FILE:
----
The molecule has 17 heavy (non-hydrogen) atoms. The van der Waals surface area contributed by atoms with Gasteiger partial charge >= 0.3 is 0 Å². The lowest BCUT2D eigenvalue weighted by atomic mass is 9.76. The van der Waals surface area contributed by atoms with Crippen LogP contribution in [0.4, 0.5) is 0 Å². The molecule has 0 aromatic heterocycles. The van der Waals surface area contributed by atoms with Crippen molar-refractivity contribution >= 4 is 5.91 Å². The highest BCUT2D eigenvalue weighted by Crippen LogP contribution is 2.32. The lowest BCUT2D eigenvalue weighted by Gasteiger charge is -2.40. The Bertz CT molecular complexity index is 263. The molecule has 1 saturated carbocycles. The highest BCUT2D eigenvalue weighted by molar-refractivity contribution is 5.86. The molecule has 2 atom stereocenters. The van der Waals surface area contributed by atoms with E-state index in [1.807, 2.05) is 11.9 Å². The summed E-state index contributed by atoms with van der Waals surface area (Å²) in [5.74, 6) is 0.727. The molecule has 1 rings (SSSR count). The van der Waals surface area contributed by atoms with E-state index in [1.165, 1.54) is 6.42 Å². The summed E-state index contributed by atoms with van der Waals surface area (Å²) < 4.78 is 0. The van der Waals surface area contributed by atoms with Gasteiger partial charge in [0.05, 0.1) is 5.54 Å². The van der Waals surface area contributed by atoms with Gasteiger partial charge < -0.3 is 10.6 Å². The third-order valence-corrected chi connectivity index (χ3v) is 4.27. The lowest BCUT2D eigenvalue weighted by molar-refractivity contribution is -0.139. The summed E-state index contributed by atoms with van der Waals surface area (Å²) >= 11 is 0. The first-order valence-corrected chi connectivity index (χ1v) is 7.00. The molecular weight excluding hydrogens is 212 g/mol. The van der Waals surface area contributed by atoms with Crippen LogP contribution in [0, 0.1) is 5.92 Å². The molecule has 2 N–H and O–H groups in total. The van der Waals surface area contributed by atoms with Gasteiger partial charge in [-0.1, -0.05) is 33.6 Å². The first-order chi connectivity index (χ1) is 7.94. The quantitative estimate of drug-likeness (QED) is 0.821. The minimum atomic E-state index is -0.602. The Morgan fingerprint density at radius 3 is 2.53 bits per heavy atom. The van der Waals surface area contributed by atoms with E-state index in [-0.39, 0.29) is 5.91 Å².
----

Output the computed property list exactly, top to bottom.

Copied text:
The molecule has 17 heavy (non-hydrogen) atoms. The van der Waals surface area contributed by atoms with Gasteiger partial charge >= 0.3 is 0 Å². The lowest BCUT2D eigenvalue weighted by atomic mass is 9.76. The van der Waals surface area contributed by atoms with Crippen LogP contribution in [0.4, 0.5) is 0 Å². The molecule has 0 aromatic heterocycles. The van der Waals surface area contributed by atoms with Crippen molar-refractivity contribution >= 4 is 5.91 Å². The highest BCUT2D eigenvalue weighted by Crippen LogP contribution is 2.32. The lowest BCUT2D eigenvalue weighted by Gasteiger charge is -2.40. The Bertz CT molecular complexity index is 263. The molecule has 1 saturated carbocycles. The highest BCUT2D eigenvalue weighted by molar-refractivity contribution is 5.86. The molecule has 2 atom stereocenters. The van der Waals surface area contributed by atoms with E-state index in [1.807, 2.05) is 11.9 Å². The summed E-state index contributed by atoms with van der Waals surface area (Å²) in [5.74, 6) is 0.727. The molecule has 1 rings (SSSR count). The van der Waals surface area contributed by atoms with E-state index in [1.165, 1.54) is 6.42 Å². The summed E-state index contributed by atoms with van der Waals surface area (Å²) < 4.78 is 0. The van der Waals surface area contributed by atoms with Gasteiger partial charge in [0.05, 0.1) is 5.54 Å². The van der Waals surface area contributed by atoms with Gasteiger partial charge < -0.3 is 10.6 Å². The third-order valence-corrected chi connectivity index (χ3v) is 4.27. The lowest BCUT2D eigenvalue weighted by molar-refractivity contribution is -0.139. The summed E-state index contributed by atoms with van der Waals surface area (Å²) >= 11 is 0. The first-order valence-corrected chi connectivity index (χ1v) is 7.00. The molecular weight excluding hydrogens is 212 g/mol. The van der Waals surface area contributed by atoms with Crippen LogP contribution in [0, 0.1) is 5.92 Å². The molecule has 2 N–H and O–H groups in total. The van der Waals surface area contributed by atoms with Gasteiger partial charge in [-0.1, -0.05) is 33.6 Å². The first-order chi connectivity index (χ1) is 7.94. The quantitative estimate of drug-likeness (QED) is 0.821. The minimum atomic E-state index is -0.602. The Morgan fingerprint density at radius 3 is 2.53 bits per heavy atom. The van der Waals surface area contributed by atoms with E-state index in [-0.39, 0.29) is 5.91 Å².